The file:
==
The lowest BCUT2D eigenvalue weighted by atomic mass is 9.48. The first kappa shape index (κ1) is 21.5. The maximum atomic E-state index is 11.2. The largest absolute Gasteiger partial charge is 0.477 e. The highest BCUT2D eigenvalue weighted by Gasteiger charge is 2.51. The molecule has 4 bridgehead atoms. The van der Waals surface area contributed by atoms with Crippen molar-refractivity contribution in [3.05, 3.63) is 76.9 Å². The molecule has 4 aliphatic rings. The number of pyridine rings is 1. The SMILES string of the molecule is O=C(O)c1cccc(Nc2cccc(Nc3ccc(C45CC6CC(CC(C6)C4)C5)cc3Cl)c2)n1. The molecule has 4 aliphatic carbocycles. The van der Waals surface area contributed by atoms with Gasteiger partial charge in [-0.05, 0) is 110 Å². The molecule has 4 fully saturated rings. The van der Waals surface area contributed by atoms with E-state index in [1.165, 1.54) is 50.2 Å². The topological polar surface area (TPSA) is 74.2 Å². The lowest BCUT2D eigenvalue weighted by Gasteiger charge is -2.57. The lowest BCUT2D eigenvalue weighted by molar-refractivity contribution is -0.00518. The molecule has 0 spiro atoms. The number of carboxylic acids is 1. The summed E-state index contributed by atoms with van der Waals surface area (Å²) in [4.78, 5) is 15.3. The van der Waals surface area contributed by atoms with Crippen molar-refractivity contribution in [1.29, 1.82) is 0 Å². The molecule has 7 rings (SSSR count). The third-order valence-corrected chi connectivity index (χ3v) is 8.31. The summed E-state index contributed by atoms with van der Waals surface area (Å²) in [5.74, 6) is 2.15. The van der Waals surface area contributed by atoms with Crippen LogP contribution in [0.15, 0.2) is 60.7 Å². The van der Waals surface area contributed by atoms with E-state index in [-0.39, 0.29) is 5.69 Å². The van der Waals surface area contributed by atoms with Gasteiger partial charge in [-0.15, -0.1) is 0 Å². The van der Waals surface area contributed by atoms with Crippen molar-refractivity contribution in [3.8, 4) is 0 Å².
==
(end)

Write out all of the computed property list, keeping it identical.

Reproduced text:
The lowest BCUT2D eigenvalue weighted by atomic mass is 9.48. The first kappa shape index (κ1) is 21.5. The maximum atomic E-state index is 11.2. The largest absolute Gasteiger partial charge is 0.477 e. The highest BCUT2D eigenvalue weighted by Gasteiger charge is 2.51. The molecule has 4 bridgehead atoms. The van der Waals surface area contributed by atoms with Crippen molar-refractivity contribution in [3.05, 3.63) is 76.9 Å². The molecule has 4 aliphatic rings. The number of pyridine rings is 1. The SMILES string of the molecule is O=C(O)c1cccc(Nc2cccc(Nc3ccc(C45CC6CC(CC(C6)C4)C5)cc3Cl)c2)n1. The molecule has 4 aliphatic carbocycles. The van der Waals surface area contributed by atoms with Gasteiger partial charge in [-0.05, 0) is 110 Å². The molecule has 4 fully saturated rings. The van der Waals surface area contributed by atoms with E-state index in [1.165, 1.54) is 50.2 Å². The topological polar surface area (TPSA) is 74.2 Å². The lowest BCUT2D eigenvalue weighted by Gasteiger charge is -2.57. The lowest BCUT2D eigenvalue weighted by molar-refractivity contribution is -0.00518. The molecule has 0 spiro atoms. The number of carboxylic acids is 1. The summed E-state index contributed by atoms with van der Waals surface area (Å²) in [4.78, 5) is 15.3. The van der Waals surface area contributed by atoms with Crippen molar-refractivity contribution in [1.29, 1.82) is 0 Å². The molecule has 7 rings (SSSR count). The third-order valence-corrected chi connectivity index (χ3v) is 8.31. The summed E-state index contributed by atoms with van der Waals surface area (Å²) in [5.74, 6) is 2.15. The van der Waals surface area contributed by atoms with Crippen LogP contribution in [0.15, 0.2) is 60.7 Å². The van der Waals surface area contributed by atoms with E-state index in [-0.39, 0.29) is 5.69 Å². The van der Waals surface area contributed by atoms with Gasteiger partial charge in [-0.15, -0.1) is 0 Å². The van der Waals surface area contributed by atoms with Crippen molar-refractivity contribution in [3.8, 4) is 0 Å².